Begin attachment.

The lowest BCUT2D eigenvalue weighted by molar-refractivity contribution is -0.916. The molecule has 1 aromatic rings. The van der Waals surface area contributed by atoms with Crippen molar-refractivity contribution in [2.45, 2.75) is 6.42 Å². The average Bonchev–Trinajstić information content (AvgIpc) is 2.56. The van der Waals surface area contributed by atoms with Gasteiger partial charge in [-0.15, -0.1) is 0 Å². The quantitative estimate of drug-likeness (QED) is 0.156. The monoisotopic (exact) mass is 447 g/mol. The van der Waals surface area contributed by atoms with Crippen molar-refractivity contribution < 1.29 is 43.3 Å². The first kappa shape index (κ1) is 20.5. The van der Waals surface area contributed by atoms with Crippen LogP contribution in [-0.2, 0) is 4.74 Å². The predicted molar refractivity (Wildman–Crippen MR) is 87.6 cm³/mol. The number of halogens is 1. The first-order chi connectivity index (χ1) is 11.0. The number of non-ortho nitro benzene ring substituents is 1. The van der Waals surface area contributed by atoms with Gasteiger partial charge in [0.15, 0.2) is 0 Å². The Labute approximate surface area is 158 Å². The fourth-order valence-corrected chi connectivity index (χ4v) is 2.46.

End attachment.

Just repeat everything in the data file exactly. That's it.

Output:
The lowest BCUT2D eigenvalue weighted by molar-refractivity contribution is -0.916. The molecule has 1 aromatic rings. The van der Waals surface area contributed by atoms with Crippen molar-refractivity contribution in [2.45, 2.75) is 6.42 Å². The average Bonchev–Trinajstić information content (AvgIpc) is 2.56. The van der Waals surface area contributed by atoms with Gasteiger partial charge in [-0.15, -0.1) is 0 Å². The quantitative estimate of drug-likeness (QED) is 0.156. The monoisotopic (exact) mass is 447 g/mol. The van der Waals surface area contributed by atoms with Crippen molar-refractivity contribution < 1.29 is 43.3 Å². The first kappa shape index (κ1) is 20.5. The van der Waals surface area contributed by atoms with Crippen LogP contribution in [-0.2, 0) is 4.74 Å². The predicted molar refractivity (Wildman–Crippen MR) is 87.6 cm³/mol. The number of halogens is 1. The first-order chi connectivity index (χ1) is 11.0. The number of non-ortho nitro benzene ring substituents is 1. The van der Waals surface area contributed by atoms with Gasteiger partial charge in [0.15, 0.2) is 0 Å². The Labute approximate surface area is 158 Å². The fourth-order valence-corrected chi connectivity index (χ4v) is 2.46.